A very interesting mathematical property of the information concept, which is due to the author, is proved in chapter 3. Let \(T(x)\) be any statistic and \(\Theta\) a constant (possibly multidimensional). Among all \(\mu_1\) satisfying \(\int T(x) \,d\mu_1 = \Theta\), the one which for given \(\mu_2\) minimizes \(I_{12}\) is of the form \(d\mu_1 = \text{const. }e^{\tau T(x)}\) where \(\tau\) is a constant determined by \(\Theta\). Thus the Koopman’s exponential class of distributions is connected with minimum discrimination information. This class is studied in mathematical details. A relation between \(I_{12}\) and the Fisher information matrix has been derived in chapter 2 and further light is shed on this relation in chapter 3 by means of sufficiency and the exponential class. The author is lead to the Fréchet-Cramér-Rao inequality.

Let \(f(x, \Theta)\) be a probability density with regard to a known measure and \(\Theta\) an unknown parameter. Let \(I(\Theta_1, \Theta_2; y)\) be the information contained in the statistic \(y = T(x)\) for distinguishing \(f(x;\Theta_1)\) from \(f(x;\Theta_2)\). Discrimination efficiency of \(T(x)\) in \(\Theta\) is defined as \[ \lim_{\Delta\Theta\to 0}I(\Theta + \Delta\Theta, \Theta; y)/ I(\Theta + \Delta\Theta, \Theta; x). \]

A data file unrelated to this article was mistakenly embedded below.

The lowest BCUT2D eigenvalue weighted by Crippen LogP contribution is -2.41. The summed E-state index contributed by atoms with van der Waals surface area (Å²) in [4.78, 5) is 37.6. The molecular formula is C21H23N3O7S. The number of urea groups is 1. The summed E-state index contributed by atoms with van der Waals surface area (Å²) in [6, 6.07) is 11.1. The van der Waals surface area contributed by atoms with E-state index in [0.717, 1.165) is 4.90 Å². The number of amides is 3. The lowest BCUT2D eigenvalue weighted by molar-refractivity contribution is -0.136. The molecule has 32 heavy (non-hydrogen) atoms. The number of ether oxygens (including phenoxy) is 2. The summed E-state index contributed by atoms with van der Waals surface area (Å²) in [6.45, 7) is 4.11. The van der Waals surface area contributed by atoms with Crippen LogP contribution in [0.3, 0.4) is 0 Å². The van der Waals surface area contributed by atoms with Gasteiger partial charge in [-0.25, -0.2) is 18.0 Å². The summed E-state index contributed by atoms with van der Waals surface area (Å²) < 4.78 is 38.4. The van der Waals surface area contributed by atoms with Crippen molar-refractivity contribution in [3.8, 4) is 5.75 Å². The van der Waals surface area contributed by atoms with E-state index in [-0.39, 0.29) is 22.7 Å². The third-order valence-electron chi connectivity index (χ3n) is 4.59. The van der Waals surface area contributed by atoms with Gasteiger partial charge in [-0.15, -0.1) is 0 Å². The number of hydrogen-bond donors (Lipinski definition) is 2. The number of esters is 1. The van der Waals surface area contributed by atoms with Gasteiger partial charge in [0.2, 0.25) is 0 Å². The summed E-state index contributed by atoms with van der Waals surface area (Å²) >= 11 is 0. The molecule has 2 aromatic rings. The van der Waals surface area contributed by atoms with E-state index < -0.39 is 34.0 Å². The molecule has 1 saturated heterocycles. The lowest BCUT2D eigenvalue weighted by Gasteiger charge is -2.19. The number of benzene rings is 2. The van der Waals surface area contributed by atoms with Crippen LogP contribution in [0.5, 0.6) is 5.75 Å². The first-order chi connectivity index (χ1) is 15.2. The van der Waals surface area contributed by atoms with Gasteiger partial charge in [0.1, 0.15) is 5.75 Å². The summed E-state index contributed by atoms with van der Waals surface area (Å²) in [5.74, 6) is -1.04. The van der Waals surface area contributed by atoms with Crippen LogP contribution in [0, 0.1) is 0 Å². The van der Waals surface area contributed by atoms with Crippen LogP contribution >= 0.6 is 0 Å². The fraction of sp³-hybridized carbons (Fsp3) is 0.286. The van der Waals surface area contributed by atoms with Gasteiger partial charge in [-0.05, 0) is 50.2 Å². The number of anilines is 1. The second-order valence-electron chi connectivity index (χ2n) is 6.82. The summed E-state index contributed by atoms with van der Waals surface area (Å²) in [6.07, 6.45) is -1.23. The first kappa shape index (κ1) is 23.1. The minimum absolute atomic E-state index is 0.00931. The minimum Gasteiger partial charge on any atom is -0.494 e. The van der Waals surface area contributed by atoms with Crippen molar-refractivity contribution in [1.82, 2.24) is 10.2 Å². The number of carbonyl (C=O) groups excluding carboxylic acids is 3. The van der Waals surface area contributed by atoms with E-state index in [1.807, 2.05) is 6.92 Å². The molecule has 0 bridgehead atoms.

Chapter 4 and 5 treat statistical decision problems in general by means of the information concept. The case of testing one hypothesis against another is studied. For given chance of first kind of error, lower bounds to the chance of second kind of error is expressible by means of the information concept. This is also true about the asymptotic properties of the chance of second kind of error, as the number of independent observations approaches infinity. The classification problem in the case of the exponential family is studied and it is shown that the familiar procedure accords with results obtained by using minimum discrimination information.

Estimating the minimum discrimination information in the case when \(\mu_2\) represents the probability distribution for independent observations, leads to a useful statistic. The statistic measures the resemblance between sample and population, when \(\mu_2\) is the true distribution, and is used to construct statistical procedures, in particular about testing hypothesis.

Properties of such procedures are studied, a new version of Wilk’s theorem of the likelihood ratio test due to Kupperman is developed.

The last eight chapters, chapter 6–13, are devoted to applications of the general theory to multinomial, Poisson and multivariate normal populations. In fact, the standard subjects in statistical theory are treated with the information concept as the unifying idea. Several subjects are gone deeper into than in ordinary treatments, thus for example homogeneity tests and interaction in multinomial analysis.

One might be in doubt as to the fundamental importance of the information concept in statistical decision theory. However, there is no doubt that the concept has given the author occasion to develop a great variety of very useful results.

The list of references is impressive and is frequently quoted in the text. The monograph will undoubtedly be a very valuable reference book.

Reviewer: E. Sverdrup

### MSC:

62-01 | Introductory exposition (textbooks, tutorial papers, etc.) pertaining to statistics |

62B10 | Statistical aspects of information-theoretic topics |

94A15 | Information theory (general) |